Like me I am guessing that you are probably getting sick of hearing people say that if you had that thing you have been meaning to do for ages, now is the time to do it. I certainly find it difficult to stay motivated on some days.
That said, there are things that have been on my to do list for some time that are getting done now. One of them is processing this image from a trip to Egypt a few years back.
Any underwater photographer will tell you there are some images that, however great the content, end up straight in the bin because the execution was all wrong. This was one of them.
We were ascending from a dive to the El Mina, a minesweeper just outside the harbour in Hurghada. Frank (pictured centre) and I had ignored El Mina and instead navigated off to the the wreck of a fishing boat nearby which never fails to amaze me with it's beauty and plentiful marine life. However we were asked by the boat crew to to return to the main shot line to ascend and in doing so bumped into Adrian, Ian and George on the way up.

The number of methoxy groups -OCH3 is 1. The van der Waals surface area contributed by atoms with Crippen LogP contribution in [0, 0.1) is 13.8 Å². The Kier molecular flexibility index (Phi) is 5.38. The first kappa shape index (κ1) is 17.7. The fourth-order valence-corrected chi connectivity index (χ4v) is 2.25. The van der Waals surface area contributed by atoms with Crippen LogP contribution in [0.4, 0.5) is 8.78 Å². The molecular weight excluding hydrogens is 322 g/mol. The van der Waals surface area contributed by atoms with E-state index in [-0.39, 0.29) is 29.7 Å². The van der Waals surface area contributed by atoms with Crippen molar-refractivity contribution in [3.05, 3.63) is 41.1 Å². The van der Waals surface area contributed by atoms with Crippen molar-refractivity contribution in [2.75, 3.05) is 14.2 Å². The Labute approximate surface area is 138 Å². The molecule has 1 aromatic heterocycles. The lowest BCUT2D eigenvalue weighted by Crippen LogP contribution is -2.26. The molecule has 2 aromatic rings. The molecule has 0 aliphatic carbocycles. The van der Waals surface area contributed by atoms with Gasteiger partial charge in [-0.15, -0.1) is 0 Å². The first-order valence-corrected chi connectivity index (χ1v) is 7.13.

Normally when using strobes (underwater flash) it's common practice to try and get the lights as far away from the camera lens using extending arms. This is so that the light from the strobes doesn't catch particles in the water and reflect back to the lens, filling the image with what looks like dust spots, a phenomenon we call 'backscatter'.
Unfortunately, I'd folded my strobes back in from the ascent. A quick look at the back of the camera revealed an image that wasn't fit for much. I extended them and grabbed another, but the moment was gone.
Cue a painstaking effort to remove as much of the backscatter as possible. It's taken a long time, and as someone who never likes to release an image I'm not happy with, it's a strange feeling to let one go out that is far from technically perfect, but then we live in strange times.
So, I present to you from left to right, Adrian Callow, Ian Humphrey, Frank Summers and George Skinner otherwise known as Charlie's Angels!